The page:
Sometimes our SEL program relies on guests and experts from other fields. To support SEL development, we bring in speakers from organizations like Safe Teen, and Out in Schools. In fact, over the past two years, our Senior School Athletic Director Mr. Gord Smith has arranged for Canadian Olympians to help coach and mentor our student athletes. It’s been a valuable way for our athletes and coaches to not only develop their technical skills, but to bond, grow as teammates, and to develop their SEL skills outside of the classroom.
Though it may not be automatically apparent, the Harkness philosophy plays a major role in our Senior School SEL program. It nurtures student ownership of learning, and balances the classroom dynamic to value student voice in our classrooms, which are exactly in line with SEL best practices. Through the Harkness philosophy, our students learn to question each other respectfully, to be assertive, to be supportive, to be empathetic, to come to class prepared and organized, ready to grow. Advisory, co-curricular offerings, and Harkness are not new to Southridge. We have been doing these things for years, and the results speak for themselves. But we continue to push for SEL growth in new ways too. For example, and new this year, all of our Senior School faculty have set social-emotional learning goals as part of their Teacher Professional Growth Plans.
As part of our ongoing strategic plan to Equip Each Student for Their Path Ahead, one of the newer Senior School SEL initiatives I am most excited about is the SEL advisory program that our Student Life Team and many of our Senior School faculty have been building this year. While it is important that we allow freedom and flexibility within our advisory program, we are currently in the building stage of an SEL curriculum that will be facilitated through advisory. This year, our team has already designed and delivered advisory activities around SEL themes like:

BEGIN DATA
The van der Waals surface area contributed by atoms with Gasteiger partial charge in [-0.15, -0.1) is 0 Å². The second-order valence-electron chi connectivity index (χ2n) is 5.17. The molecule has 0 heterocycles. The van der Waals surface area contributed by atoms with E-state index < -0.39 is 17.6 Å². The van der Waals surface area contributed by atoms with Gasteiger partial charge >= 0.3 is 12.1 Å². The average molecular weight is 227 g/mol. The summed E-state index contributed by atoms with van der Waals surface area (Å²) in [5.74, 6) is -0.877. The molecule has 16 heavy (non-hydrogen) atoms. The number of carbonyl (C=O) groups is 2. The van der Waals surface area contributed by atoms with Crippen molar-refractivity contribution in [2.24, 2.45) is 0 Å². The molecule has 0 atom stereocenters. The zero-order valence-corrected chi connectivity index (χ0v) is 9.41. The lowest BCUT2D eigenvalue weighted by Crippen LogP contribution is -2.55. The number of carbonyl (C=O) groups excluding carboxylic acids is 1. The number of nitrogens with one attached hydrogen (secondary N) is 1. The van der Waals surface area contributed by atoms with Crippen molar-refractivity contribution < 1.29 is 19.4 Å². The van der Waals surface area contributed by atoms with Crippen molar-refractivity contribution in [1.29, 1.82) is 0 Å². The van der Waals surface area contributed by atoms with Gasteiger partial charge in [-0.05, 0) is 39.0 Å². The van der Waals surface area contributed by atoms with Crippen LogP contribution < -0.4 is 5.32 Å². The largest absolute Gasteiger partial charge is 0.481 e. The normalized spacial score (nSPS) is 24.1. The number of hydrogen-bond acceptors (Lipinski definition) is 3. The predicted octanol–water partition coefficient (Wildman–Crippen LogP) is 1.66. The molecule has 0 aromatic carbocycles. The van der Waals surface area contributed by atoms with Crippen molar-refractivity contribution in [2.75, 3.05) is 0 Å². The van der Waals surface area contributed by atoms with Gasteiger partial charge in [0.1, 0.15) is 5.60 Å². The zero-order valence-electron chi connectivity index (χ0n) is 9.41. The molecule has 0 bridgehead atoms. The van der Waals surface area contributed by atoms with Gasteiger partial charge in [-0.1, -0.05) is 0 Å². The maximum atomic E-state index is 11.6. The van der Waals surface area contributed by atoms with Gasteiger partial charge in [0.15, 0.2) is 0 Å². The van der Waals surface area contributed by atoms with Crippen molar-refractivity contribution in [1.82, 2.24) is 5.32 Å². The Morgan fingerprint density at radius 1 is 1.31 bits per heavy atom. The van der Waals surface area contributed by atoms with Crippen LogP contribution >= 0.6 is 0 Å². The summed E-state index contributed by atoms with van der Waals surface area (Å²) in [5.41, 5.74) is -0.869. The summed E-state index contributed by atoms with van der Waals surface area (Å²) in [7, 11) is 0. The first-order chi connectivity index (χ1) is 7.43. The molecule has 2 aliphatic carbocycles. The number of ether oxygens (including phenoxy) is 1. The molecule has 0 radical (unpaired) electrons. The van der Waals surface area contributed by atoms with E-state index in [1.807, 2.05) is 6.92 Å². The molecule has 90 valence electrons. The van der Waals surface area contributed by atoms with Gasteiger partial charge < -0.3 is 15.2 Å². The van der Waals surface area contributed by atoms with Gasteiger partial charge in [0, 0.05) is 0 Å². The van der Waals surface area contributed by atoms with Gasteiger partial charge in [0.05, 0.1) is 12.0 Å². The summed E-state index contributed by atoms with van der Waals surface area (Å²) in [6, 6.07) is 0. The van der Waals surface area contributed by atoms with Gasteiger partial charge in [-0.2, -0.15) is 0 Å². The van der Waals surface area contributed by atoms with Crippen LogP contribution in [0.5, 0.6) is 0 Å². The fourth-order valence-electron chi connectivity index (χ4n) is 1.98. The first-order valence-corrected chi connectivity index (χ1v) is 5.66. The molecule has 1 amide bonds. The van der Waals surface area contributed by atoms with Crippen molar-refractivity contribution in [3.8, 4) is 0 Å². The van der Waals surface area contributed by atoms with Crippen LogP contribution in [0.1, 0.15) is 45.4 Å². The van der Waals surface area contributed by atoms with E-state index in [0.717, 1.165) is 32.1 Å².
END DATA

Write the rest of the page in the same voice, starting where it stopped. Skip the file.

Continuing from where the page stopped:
- Contributing to Community and Caring for the Environment
- Connecting and Engaging With Others
- Active Citizenship in Canada’s Democracy
- Building Relationships
- Valuing Diversity
These activities have involved readings, videos, guest speakers, discussions, polls, and more. If you have been in our Senior building this year, you may have noticed the new digital signage that displays images and slides related to our SEL activities. These images/slides act as important visual anchors for the students throughout the day, and keep the current SEL theme at the forefront as we go about our busy daily routines.
One of the reasons I have chosen this theme for my article this week is that I just returned from a social-emotional learning conference at the Woodside Priory School in California, along with other Senior School Student Life leaders, Mr. Dods, Ms. Prevost, Ms. Newman, Mr. Shaw, and Ms. Holland. While there, we were affirmed in our current SEL practices and challenged with new opportunities for SEL growth at our school. Returning home, we are all looking forward to further building and developing the SEL activities that will be delivered through advisory. We are excited to continue to promote SEL openly and intentionally within our building, and we know how fortunate we are to have the supportive faculty that we do. Their personal and professional strengths and experiences are incredibly varied, which ensures that we have a collective wealth of social-emotional intelligence within our walls.
If you would like to explore more about social-emotional learning, I would recommend the Collaboration for Academic, Social, and Emotional Learning (CASEL) as a good starting point. They are commonly considered the authority on SEL in the world of education. Their definition and exemplars are clear, and their resources are practical and informative. I am always happy to discuss the social-emotional side of our Southridge educational program with anyone who has questions, so please reach out any time.
By Darren Jones, Vice Principal - Student Life/Class of 2001